Mergus serrator (Linnaeus, 1758)
Common names: Engl: Red-breasted merganser; Russ: Krokhal' dlinnonosiy; Rom: Ferestras; Turk: Sutlabi; Ukr: Krokhal' dovgonosy.
Order (Scientific): ANSERIFORMES.
Family (Scientific): ANATIDAE.
Taxonomic descriptions: NB - numerous, CB - common.
Black Sea Regional level:
Subregion level: VU (Ukraine sector)
Habitats type, Critical habitats, Limiting factors: An inhabitant of brackish shallow waters and salinas. Breeding habitats include islands and spits with dense (sometimes thinned out) grass. Coastal reed-beds are preferred. Feeding habitats are deep areas of bays and sea.
Biology: Mergus serrator is a partly resident species in the Black Sea Region. Breeding terms are late. Despite the early display and fighting of the males, starting from the end of March, the first nest scrapes appear only by the end of April, clutches are laid at the end of May and can be found till mid July. Incubation takes 30-32 days. Nests are made in the reed-beds (up to 43.3%) or growths of Frosted Orach (Atripex tatarica) and other shore vegetation. The species shows a strong nesting conservatism: some females may breed in the same locations annually. A usual clutch size varies within 16-22 eggs, the larger clutches of 16-22 are either mixed or laid by two females. Hatching begins in the second ten days of June, fall brooding - from the third ten days of June. Unfledged juveniles can be found till the second ten days of October. Can normally breed anew after clutch loss. Then the clutch size is reduced to 5-8 eggs. Breeding habitats are often destroyed by flues, which may wipe off parts of the shore. In cold winters Mergus serrator of the Black Sea origin occur in the Aegean Sea on the Greek shore. Probably, part of the population also winters in the Balkans, where they concentrate in large numbers, but it has not yet been confirmed by the ringing data. Usually birds leave their wintering grounds in early March. Mergus serrator are typical ichtyophagi (gobies of the family Gobiidae constitute their basic diet). Only chicks forage on the copepods and aquatic insects.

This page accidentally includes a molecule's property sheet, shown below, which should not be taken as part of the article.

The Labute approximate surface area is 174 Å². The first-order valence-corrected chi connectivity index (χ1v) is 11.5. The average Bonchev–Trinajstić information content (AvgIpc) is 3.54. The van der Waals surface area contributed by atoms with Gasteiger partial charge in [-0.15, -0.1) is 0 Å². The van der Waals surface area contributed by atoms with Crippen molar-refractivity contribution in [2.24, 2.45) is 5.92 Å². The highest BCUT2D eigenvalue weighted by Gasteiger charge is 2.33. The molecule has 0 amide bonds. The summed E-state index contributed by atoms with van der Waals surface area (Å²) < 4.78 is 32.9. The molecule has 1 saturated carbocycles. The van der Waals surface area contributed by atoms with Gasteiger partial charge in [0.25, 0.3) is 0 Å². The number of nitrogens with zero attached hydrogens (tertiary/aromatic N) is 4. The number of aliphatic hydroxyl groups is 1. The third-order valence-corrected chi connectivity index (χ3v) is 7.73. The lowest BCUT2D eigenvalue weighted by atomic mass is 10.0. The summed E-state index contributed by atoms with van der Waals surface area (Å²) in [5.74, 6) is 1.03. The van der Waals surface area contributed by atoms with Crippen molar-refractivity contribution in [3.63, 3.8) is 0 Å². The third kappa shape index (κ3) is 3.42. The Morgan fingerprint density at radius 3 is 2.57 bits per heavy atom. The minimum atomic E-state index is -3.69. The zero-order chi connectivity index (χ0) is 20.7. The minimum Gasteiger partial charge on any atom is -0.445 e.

Population trends: In the past the species was never found in large numbers. Now it has become common, and even numerous in some locations (islands of Tendra Bay).
Threats: Reduction in breeding habitats, water pollution and a decrease in food, nest predation by Yellow-legged Gull.
Conservation measures taken: The species is protected in the "Chernomorski" and "Krymski" reserves.
Conservation measures proposed: Stopping the ongoing eutrophication of the sea bays, strengthening of the protection regime in the "Chernomorski" reserve, increasing public awareness.
Compiled by: T.Ardamatzkaia.